Tennis Elbow Is a Pain

Although named tennis elbow, this common inflammation of the elbow is just as likely to occur after a weekend of using a hand clipper pruning bushes as it is from playing tennis. Tennis elbow is a painful condition that occurs when the tendons in your elbow are overused and overloaded by repetitive motion of the wrist and arm.

 

Tennis elbow can be quite painful, making something as simple as lifting your cup of morning coffee a painful exercise. At Elite Plastic Surgery, our team has various treatment methods to help reduce the pain and inflammation. In extreme cases, surgery may be necessary, although this is rare.

 

What is tennis elbow?

 

Tennis elbow occurs where the tendons of your forearm muscles attach to a bony bump on the outside of your elbow. The pain is usually located around the elbow, but it can spread down into your forearm and wrist. Clinically known as lateral epicondylitis, tennis elbow really has little to do with tennis. It’s caused by repetitive motions. Plumbers, painters, carpenters, butchers, and really anyone who overdoes the same movement is susceptible to developing tennis elbow. In most cases where the pain is fairly strong, the tendons actually develop small tears due to the overuse.

 

How is tennis elbow treated?

 

Tennis elbow usually gets better on its own, providing the person stops the repetitive movements or overuse that led to it in the first place. Over-the-counter pain medications and icing are first steps. From there a series of stretches and movements can slowly help it heal.

 

But the pain from tennis elbow can endure and it can be quite a bother when performing simple tasks. That’s when patients come see us at Elite Plastic Surgery looking for relief. Here are some of the treatments we use:

 

Physical therapy

If you’ve been doing stretching exercises at home, we may want to take it a step further by placing you with a physical therapist. A physical therapist will take you through and teach you exercises to gradually stretch and strengthen your muscles, especially the muscles of your forearm. We may put you in a forearm strap or brace to reduce stress on the injured tissues.

 

Injections

Some patients find injections of platelet-rich plasma to be helpful. Botox or an irritant (called prolotherapy) can be injected into the painful tendon. Corticosteroids can relieve inflammation in the tendon. Dry needling, where a needle pierces the damaged tendon in many places, can relieve pain.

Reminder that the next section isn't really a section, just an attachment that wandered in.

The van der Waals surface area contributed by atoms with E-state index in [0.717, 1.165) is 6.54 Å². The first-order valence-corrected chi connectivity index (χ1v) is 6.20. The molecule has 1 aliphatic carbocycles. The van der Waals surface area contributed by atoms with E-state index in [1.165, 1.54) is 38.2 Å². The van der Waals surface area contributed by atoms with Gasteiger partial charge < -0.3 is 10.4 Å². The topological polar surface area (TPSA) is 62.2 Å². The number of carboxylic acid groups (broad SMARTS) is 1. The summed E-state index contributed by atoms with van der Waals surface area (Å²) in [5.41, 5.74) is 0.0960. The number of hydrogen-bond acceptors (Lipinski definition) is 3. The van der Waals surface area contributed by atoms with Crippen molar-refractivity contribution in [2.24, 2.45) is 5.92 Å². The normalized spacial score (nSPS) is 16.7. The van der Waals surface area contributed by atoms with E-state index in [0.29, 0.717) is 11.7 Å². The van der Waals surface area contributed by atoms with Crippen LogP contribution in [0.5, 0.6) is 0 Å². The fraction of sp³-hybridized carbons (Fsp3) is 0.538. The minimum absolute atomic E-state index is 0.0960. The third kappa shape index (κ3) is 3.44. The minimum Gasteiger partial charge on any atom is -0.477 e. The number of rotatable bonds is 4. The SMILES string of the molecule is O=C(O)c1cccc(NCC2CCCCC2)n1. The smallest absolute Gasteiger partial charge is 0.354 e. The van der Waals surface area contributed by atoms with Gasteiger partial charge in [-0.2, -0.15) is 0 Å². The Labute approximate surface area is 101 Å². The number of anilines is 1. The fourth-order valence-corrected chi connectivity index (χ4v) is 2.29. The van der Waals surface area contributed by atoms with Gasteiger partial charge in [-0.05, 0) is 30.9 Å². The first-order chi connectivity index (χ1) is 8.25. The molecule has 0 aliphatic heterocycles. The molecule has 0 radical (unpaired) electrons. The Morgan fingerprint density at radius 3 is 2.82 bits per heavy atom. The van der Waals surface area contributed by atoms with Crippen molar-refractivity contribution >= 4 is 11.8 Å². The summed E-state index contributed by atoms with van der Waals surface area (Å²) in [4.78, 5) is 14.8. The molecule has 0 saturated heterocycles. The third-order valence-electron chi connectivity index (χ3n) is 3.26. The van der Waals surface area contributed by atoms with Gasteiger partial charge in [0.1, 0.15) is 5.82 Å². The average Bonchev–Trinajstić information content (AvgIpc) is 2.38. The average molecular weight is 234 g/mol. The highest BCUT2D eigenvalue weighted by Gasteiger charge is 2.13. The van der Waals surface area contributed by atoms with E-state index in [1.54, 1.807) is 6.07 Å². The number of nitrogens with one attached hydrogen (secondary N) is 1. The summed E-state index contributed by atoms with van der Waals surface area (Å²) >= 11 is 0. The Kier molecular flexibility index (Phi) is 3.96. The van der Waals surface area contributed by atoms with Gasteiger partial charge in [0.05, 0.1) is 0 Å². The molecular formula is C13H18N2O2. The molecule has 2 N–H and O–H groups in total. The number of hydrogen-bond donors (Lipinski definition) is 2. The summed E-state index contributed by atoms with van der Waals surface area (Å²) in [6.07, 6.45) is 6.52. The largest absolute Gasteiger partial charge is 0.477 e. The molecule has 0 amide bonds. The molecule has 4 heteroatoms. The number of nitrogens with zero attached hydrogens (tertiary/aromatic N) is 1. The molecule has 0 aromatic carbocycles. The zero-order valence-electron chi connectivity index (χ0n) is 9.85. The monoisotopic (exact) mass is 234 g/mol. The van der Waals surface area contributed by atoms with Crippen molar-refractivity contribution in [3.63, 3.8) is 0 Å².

Ultrasonic tenotomy

In from 15 to 25 percent of patients, these conservative measures don’t improve their pain. In the past, surgery was the only other alternative, but a newer treatment, known as percutaneous ultrasound tenotomy is now used. In tenotomy, we can identify the area of diseased tendon with the use of a small handheld ultrasound machine. The affected, painful portion of tendon is typically enlarged and of a darker than normal color. This is where the partial tearing or chronic degeneration is located.

 

Therapeutic ultrasound is delivered through a special needle into the damaged portion of the tendon. Ultrasonic energy vibrates the needle so swiftly that the damaged tissue liquefies and can be suctioned out.

 

Surgery

If your symptoms haven’t improved after 6-12 months or extensive non-surgical treatment, we may feel it is time to surgically remove the damaged tissue. We can usually use arthroscopic methods for these procedures. We make two small cuts, one on the inner (medial) side and one on the outer (lateral) side of the elbow. We use an arthroscope to clean out all of the torn-off tissue. This basically removes a small portion of the tendon.

If you’ve tried the various exercises and stretches you’ve found on YouTube and other online resources for your ongoing tennis elbow, but it’s not getting better. It could be time to see us at Elite Plastic Surgery. While surgery isn’t likely necessary, we can help you get past the inflammation and on the road to being pain free. Call us at (616) 459-1907 to schedule an appointment.

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